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44 Civil and Religious Lib Erty

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44. CIVIL AND RELIGIOUS LIB ERTY. The euphony and familiarity of this title must be broken so as to read, °Religious and Civil Liberty in America," if we study the subject in its logical chronological order, for civil liberty follows and is the product of religious liberty. A hierarchy implies an aris tocracy; an aristocracy a monarchy. The stu dent can do no better than to group his studies around the names of Roger Williams (q.v.) and Thomas Jefferson (q.v.). The birth of the one preceded that of the other by 136 years. The pivotal date of the first is the founding of the Providence Plantation by the exiled Roger Wil liams, 1636; and the pivotal date of the other is the signing of the Declaration of Independence in 1776. These two events are separated by a period of 140 years. The story of these two men is told elsewhere in these volumes, but the story of civil and religious liberty in America cannot be separated from their lives; still less can its purchase price be understood or appre ciated apart from their story. Says John Fiske: Within five years from the settlement of Massachusetts this — the learned, quick-witted. pugnacious Welshman, Roger Williams, had announced the true princi ples of religious liberty with a clearness of insight quite remarkable in that age.

There is good history back of the pleasantry 'that the Puritans sought the western shore in order that they might enjoy the privilege of worshiping God according to the dictates of their own conscience and the further privilege of making all others worship in the same way. Governor Winthrop, one of the most liberal of the Boston colony, wrote: We believe it to be important that the members of a Christian commonwealth should all hold the same opinions regarding essentials,• and of course it is for us to determine what is essential. 'If people who have come here with us hold different views, they have made a great mistake and had better go back to England. But if, holding different views, they still wish to remain in America, let them leave to in peace and, going elsewhere, found communities accord ing to their conscience of what is best. We do not wish to quarrel with them, but we will tell them plainly that they cannot stay here.

This is literally the program carried out in the case of Roger Williams. From the begin ning he denied the power of civil magistrates to punish for violations of °the first tablet of the law," the table of piety, dealing with man's re lations to his God. He declined the call to en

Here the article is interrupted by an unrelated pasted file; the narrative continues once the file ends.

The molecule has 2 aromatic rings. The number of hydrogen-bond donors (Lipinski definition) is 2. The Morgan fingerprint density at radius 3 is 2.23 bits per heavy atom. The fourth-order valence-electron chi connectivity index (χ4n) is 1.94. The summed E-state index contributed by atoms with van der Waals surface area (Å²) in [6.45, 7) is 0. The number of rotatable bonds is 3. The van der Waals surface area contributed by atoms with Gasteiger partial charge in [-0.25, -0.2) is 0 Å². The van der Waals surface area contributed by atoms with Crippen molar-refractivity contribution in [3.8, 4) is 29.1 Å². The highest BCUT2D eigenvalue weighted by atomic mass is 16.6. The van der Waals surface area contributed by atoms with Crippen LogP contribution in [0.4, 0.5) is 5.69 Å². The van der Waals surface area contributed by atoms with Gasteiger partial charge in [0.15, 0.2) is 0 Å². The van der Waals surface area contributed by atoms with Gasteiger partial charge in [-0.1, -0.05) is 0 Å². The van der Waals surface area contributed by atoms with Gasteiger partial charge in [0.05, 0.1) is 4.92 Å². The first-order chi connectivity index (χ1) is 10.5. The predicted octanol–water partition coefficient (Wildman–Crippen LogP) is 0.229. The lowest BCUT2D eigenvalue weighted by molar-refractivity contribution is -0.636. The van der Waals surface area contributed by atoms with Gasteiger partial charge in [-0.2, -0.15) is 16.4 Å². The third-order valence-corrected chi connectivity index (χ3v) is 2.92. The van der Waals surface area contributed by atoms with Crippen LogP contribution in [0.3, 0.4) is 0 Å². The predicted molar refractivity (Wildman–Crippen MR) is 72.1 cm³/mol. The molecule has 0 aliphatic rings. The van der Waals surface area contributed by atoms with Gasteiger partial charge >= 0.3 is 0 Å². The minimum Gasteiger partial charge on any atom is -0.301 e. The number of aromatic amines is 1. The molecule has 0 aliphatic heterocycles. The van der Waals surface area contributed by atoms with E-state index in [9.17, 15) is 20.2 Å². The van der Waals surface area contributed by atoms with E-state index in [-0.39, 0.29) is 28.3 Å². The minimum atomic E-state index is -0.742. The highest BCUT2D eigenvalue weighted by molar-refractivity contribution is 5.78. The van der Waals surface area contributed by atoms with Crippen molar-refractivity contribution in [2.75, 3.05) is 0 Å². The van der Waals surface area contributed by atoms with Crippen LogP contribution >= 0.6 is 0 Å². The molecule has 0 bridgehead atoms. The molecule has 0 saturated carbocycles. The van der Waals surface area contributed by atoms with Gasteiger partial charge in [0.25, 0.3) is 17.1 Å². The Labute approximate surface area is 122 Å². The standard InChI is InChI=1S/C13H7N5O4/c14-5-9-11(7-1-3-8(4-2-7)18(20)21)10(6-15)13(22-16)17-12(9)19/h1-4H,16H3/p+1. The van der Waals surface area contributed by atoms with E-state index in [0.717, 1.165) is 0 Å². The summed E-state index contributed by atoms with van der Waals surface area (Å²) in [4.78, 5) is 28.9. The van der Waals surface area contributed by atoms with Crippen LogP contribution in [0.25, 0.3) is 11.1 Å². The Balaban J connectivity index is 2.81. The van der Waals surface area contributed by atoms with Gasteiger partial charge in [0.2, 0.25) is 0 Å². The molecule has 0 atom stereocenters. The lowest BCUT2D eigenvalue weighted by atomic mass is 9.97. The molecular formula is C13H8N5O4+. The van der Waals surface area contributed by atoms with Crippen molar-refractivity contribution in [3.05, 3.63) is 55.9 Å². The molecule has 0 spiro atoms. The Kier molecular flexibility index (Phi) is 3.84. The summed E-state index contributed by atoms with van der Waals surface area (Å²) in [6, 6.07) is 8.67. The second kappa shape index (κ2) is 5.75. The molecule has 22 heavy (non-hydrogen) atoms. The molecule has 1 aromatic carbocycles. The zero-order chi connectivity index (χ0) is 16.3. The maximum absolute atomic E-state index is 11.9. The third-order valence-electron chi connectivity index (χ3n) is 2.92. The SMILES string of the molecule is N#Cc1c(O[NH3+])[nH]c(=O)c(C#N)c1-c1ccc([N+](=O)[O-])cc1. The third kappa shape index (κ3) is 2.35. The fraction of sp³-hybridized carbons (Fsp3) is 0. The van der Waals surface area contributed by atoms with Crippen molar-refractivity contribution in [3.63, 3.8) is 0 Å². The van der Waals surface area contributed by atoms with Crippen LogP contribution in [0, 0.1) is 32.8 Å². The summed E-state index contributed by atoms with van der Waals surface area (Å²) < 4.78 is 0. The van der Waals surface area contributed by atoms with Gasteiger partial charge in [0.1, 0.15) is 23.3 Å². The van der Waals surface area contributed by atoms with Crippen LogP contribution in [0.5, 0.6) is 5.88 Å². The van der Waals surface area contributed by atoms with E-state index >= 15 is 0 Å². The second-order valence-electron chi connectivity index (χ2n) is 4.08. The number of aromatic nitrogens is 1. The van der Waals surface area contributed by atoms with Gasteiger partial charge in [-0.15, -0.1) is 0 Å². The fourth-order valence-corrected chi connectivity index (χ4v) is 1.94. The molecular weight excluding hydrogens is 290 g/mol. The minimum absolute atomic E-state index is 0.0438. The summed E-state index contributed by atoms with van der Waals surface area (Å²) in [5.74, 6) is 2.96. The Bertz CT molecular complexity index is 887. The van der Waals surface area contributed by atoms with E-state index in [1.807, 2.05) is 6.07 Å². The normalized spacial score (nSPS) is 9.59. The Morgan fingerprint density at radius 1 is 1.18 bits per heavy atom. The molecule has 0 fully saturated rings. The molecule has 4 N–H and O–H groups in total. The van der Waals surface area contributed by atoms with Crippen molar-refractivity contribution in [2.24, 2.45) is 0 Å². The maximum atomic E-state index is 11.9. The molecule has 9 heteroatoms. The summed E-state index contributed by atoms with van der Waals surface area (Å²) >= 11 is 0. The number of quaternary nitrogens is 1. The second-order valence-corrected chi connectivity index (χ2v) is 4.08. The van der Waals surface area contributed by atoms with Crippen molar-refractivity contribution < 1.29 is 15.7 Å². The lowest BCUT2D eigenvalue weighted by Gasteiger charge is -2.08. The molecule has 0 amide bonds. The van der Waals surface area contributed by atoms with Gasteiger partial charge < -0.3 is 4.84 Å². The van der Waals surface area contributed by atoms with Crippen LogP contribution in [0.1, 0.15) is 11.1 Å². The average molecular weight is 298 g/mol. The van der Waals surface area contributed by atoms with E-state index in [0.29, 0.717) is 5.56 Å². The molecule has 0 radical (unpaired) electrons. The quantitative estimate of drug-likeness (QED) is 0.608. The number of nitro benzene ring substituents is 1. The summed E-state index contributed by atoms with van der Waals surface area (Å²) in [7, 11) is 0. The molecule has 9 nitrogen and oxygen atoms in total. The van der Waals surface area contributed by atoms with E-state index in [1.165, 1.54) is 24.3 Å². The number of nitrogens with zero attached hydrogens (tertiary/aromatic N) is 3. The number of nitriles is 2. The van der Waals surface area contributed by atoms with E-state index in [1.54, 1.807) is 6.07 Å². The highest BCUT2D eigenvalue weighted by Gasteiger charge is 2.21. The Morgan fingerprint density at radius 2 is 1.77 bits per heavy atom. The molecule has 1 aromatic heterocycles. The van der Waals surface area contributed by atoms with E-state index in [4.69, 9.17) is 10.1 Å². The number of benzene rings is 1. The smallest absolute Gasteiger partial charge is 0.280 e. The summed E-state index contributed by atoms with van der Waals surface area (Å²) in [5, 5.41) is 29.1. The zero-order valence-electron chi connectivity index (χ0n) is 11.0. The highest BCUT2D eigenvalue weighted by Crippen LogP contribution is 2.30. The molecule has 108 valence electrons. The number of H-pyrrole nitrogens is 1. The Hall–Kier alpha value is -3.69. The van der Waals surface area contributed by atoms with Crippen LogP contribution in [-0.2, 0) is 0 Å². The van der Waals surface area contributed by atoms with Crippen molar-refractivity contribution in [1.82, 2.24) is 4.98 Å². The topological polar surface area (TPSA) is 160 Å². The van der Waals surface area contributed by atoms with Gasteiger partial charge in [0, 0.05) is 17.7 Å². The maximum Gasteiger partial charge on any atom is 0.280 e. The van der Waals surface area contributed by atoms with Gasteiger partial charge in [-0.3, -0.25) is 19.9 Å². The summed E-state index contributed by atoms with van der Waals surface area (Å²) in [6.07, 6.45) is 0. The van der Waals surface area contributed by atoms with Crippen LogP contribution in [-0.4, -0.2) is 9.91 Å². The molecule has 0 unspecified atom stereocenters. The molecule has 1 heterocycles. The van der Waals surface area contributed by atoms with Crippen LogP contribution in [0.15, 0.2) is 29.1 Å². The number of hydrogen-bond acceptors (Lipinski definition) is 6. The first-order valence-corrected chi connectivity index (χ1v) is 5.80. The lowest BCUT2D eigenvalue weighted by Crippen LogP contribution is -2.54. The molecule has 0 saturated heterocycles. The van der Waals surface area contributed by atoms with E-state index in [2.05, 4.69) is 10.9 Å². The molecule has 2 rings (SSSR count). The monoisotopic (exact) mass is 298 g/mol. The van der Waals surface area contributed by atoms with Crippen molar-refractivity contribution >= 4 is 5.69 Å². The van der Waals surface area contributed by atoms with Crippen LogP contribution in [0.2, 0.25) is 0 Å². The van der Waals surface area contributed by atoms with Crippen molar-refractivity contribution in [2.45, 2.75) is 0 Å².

ter upon his chosen work with the settlement on Massachusetts Bay because they were not °separated,* as the Pilgrims were who settled at Plymouth; they were simply non-conforming members of the Episcopal Church, and as such they claimed the right to discipline for spiritual as well as civic misdemeanors. A few months later he accepted the opportunity to work with and for the Pilgrim Fathers of Plymouth. Here he worked for two years, supporting himself by manual toil during the week and teaching on Sunday. But his ecclesiastical independence and his persistent teaching of the principles of soul-liberty filled Elder Brewster with anxiety, and when a call was given the young radical from the Salem Church, the good.elder advised the. Plymouth Church to demit him. In the latter controversy John Cotton, the belligerent ecclesiastic of Boston, remembered that °Elder Brewster warned the whole church of the dan ger of his spirit.° When in 1633 the young minister ventured again within the jurisdiction of the Bay and took up the work of a religious teacher at Salem, the Boston ministers protested and ob jected to his coming among them at the minis ters' meetings held from house to house. Two years later he was summoned to Boston to answer charges before the General Court. He was accused of teaching that magistrates ought not to punish a breach of the "first table° except when it was also a disturbance of the civil peace; that the church had no right to impose an oath on an unbeliever, and that prayer at the sacrament or after meat must not be enforced by the magistrates. Williams' defense was that "none of his teachingg led to a breach of holy or civil peace, of which I have desired to be unfeignedly tender.° Governor Winthrop, of whom Williams wrote years afterward "Though he was carried with the stream for my punishment, he tenderly loved me to his last breath,° recorded in his diary: ' Rev. Mr. Hooker, who was chosen to dispute with him could not reduce him from any of his errors, so the next morning the Court sentenced him to depart out of our jurisdiction within six weeks. all the ministers save one approving the sentence.

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